AC charging: Type 1 plug
With AC charging speed of up to 7,4 kW the Type 1 standard, also known as “SAE J1772”, was developed for the North American 120/240V single-phase network, where it is still used. They can also be found at many Asian and some European car models such as the Citroën C-Zero, Mitsubishi EV, Peugeot iON and Nissan e-NV200.
AC charging: Type 2 plug
Driving an EV in Europe, Type 2 plugs, also known as “Mennekes plugs”, are the ones you see the most. They can be considered the standard option here, found at most EV models and charging stations. They are meant for AC charging just like Type 1 plugs but have a higher charging performance of up to 43 kW. Cars equipped with Type 2 plugs are, among others, the Audi e-tron, the BMW PHEVs 330e and 530e, Ford Focus Electric or VW e-Golf. Most plug-in hybrid models also rely on type 2 plugs.
DC charging: CCS plug
CSS plugs are an enhancement of the Type 2 plug. They are designed for DC fast charging with up to 170 kW (theoretically even 350 kW) but can also be used with a Type 2 AC connection, if a DC station is unavailable. CCS plugs are the go-to-solution for DC charging in Europe. Models using CCS plugs are among others BMW i3, Opel Corsa-e, MINI Cooper SE and the Audi e-tron Sportback.
DC charging: CHAdeMO plug
Also DC-compatible are CHAdeMO plugs. This type of plug originally from Japan is mostly used throughout Asia but also gains popularity in Europe, especially France. CHAdeMo plugs allow charging with up to 100 kW and can for example be used with the Nissan Leaf, Citroën Berlingo Electric and the Mitsubishi EV.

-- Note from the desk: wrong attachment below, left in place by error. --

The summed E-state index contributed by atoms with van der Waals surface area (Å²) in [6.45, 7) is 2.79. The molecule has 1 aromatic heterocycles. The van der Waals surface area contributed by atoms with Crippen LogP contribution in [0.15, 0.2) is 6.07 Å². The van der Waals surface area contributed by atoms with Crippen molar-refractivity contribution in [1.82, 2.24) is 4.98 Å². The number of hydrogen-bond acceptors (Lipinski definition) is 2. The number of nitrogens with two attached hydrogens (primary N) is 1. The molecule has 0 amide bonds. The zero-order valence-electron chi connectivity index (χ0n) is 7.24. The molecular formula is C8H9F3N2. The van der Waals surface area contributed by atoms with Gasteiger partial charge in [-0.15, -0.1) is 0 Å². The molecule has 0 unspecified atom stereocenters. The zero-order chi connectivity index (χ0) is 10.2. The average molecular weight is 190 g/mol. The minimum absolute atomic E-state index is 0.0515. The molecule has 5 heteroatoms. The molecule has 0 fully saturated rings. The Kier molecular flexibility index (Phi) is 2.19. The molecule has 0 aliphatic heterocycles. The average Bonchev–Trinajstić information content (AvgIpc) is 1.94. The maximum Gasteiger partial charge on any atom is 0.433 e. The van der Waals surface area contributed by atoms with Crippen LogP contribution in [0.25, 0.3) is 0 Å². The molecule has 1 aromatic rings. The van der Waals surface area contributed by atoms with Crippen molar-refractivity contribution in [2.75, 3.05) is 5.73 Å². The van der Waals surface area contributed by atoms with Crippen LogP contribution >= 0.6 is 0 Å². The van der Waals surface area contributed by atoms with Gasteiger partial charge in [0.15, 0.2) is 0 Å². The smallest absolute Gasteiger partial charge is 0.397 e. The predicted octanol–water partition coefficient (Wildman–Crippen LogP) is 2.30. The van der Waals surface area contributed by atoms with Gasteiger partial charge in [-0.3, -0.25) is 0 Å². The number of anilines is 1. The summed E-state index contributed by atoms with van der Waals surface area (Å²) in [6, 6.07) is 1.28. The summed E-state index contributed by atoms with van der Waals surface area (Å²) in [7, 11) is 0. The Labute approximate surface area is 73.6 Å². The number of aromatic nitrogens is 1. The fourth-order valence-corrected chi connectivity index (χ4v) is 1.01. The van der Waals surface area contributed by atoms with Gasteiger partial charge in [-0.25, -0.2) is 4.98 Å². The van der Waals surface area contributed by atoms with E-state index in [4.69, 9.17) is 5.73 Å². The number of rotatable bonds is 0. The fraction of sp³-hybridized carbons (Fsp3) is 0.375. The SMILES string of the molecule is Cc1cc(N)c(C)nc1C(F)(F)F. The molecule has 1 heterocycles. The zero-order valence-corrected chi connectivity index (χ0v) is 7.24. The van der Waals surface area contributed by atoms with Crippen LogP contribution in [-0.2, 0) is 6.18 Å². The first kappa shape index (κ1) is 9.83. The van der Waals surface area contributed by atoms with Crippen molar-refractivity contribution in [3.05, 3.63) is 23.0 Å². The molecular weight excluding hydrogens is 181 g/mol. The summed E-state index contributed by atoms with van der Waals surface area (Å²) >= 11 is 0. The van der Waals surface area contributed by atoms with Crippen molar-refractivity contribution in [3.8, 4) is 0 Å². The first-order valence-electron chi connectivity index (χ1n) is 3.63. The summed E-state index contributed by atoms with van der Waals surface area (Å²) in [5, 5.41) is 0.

Good to know: To bridge the difference between the systems many charging stations and manufacturers offer different cable/plug options for the EVs.
Efficiency: To charge or not to charge
As we’ve seen, efficiency of charging is dependent on the type of car, charging station and plug you have. There are, however, some tips to embrace in order to make the most of charging.
Skip the last 20%
If you opt for a DC station, assuming you want to save time, it is wise to stick to the 80% rule. During the charging process the speed at which the energy is being stored varies. At the beginning and towards the end the car will reduce speed for monitoring purposes and to maximise the battery life. Using a fast charger, it therefore makes sense to skip the last, more slowly building 20%.
Warm it up
Another good tip is to preheat the car while charging. During the colder seasons this is a good way to relieve the battery and maximise reach. Most EVs have a program, that automatically starts preheating at a defined time. The energy for the heat is taken right from the socket, not the battery, leaving a maximum of battery load for actual driving.
Weather to charge
Even the weather can play a role, when wanting to charge efficiently. Cold temperatures can affect DC charging. For more information on this and an interesting tour through the myths of e-mobility, check out our past blog post.
Summing it up
The different charging options and plug types might seem confusing at first. This article is meant to show you the range of possibilities. You will mostly come in contact with one AC and one DC plug option for your particular EV. If you’re thinking about leasing or renting an EV our team is happy to supply you with all necessary information and help you to #StartTheRestart with AlphaElectric.